Hope Flourishes In Ireland

IRA Gumman and IRA sprayed on wall, with country outline and flags of UK and Ireland AP / CBS

This column was written by CBS News Early Show co-anchorHarry Smith.
The "Troubles." That's what people in Northern Ireland always called the violence between Catholics and Protestants.

The Troubles got so bad that British troops were called in almost 40 years ago.

Over the years, more than 700 of them were killed. Hatred was a birthright, and neither side hesitated to express it. During the worst days, many of us wondered if the Troubles would ever come to an end. How could people who prayed to the same God hate each other so much?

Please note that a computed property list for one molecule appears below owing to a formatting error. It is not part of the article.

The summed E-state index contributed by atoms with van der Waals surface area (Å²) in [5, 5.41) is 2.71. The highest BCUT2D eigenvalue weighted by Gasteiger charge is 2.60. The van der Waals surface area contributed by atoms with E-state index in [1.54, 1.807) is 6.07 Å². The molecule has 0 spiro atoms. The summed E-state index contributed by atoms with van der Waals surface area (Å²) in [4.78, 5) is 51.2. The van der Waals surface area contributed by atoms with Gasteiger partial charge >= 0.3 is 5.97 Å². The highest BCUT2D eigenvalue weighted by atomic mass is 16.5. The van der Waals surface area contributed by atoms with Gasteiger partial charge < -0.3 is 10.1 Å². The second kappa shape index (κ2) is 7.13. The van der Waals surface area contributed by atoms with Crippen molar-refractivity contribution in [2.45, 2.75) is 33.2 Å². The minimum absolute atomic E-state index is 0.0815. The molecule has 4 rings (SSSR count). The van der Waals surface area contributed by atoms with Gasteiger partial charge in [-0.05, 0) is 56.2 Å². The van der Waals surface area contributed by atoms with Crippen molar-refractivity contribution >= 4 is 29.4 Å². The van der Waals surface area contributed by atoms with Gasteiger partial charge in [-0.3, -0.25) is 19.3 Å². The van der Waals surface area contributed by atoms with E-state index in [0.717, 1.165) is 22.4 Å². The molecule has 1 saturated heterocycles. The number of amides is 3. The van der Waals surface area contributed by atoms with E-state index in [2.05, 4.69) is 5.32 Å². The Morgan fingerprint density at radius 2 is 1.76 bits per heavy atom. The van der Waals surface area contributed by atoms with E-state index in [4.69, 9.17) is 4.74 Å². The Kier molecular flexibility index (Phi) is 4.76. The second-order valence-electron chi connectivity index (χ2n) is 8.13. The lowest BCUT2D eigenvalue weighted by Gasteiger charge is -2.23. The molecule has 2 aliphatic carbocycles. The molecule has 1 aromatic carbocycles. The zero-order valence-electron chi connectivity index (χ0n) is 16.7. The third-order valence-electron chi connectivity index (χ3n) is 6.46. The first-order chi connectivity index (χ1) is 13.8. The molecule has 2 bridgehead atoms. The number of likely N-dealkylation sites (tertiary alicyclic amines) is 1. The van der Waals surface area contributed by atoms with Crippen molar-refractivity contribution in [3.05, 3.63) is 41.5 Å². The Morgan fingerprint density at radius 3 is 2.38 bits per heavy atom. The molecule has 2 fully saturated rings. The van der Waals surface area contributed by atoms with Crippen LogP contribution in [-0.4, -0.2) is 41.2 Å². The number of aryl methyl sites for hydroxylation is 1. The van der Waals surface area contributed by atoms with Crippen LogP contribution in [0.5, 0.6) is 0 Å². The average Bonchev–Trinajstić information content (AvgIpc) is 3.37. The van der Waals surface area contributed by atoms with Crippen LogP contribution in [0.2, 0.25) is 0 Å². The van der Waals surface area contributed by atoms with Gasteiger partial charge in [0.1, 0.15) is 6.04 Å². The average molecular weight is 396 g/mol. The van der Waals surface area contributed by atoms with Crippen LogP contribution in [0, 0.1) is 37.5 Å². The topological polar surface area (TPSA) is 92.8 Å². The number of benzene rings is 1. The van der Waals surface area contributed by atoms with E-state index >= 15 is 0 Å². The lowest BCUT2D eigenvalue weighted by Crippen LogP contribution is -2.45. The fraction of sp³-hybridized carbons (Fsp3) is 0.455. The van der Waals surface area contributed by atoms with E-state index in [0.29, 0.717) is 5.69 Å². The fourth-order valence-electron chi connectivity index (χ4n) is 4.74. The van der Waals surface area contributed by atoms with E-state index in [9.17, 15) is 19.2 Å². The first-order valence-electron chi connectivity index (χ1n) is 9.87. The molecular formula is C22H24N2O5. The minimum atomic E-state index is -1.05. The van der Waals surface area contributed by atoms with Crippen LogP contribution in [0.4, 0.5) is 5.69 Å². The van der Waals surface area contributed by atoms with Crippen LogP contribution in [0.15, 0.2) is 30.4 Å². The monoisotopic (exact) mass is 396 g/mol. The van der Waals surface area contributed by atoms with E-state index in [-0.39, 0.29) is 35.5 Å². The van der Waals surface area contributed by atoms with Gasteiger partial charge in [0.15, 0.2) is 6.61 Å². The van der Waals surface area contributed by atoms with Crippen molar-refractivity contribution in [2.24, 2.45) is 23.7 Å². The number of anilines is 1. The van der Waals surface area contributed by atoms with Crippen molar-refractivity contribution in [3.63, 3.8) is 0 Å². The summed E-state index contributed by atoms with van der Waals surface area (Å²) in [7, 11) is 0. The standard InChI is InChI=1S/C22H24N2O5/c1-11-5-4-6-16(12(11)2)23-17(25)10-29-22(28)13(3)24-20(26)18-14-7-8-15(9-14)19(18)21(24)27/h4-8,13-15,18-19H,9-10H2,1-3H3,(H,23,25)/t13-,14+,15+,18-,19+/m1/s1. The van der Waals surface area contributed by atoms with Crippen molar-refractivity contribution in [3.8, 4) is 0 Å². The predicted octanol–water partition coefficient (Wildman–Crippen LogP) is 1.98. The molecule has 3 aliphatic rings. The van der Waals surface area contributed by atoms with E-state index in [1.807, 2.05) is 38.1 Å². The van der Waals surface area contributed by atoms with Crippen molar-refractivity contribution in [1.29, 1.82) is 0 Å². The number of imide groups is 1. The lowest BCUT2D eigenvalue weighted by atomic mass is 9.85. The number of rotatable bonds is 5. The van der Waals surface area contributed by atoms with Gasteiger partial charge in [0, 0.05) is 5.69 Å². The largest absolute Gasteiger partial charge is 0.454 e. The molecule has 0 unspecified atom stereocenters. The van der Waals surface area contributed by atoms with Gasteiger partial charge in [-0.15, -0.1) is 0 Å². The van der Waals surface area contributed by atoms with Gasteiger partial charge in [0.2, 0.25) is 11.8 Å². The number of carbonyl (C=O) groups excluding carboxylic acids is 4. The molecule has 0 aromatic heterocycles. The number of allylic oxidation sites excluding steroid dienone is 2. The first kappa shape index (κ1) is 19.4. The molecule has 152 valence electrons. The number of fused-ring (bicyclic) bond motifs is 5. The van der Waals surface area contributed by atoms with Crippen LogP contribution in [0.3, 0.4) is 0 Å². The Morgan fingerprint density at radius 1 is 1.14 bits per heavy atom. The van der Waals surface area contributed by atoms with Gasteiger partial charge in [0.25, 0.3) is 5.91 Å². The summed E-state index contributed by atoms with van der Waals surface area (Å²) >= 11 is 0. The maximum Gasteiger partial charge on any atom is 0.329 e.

Sound familiar? Sunnis, Shiites: Of course the civil war in Iraq, like northern Ireland, is less about God than it is about power; who has it, who had it, who wants it. The more lives that are lost, the more the hatred grows — and the cheaper life gets.

Finally, after a long while, the folks in Northern Ireland tired of the killing. Some of the hatred remains. But as of midnight last night, the British soldiers' mission is over. That is a sign of hope.

Harry's daily commentary can be heard on many CBS Radio News affiliates across the country.


By Harry Smith
  • Kristin Dross

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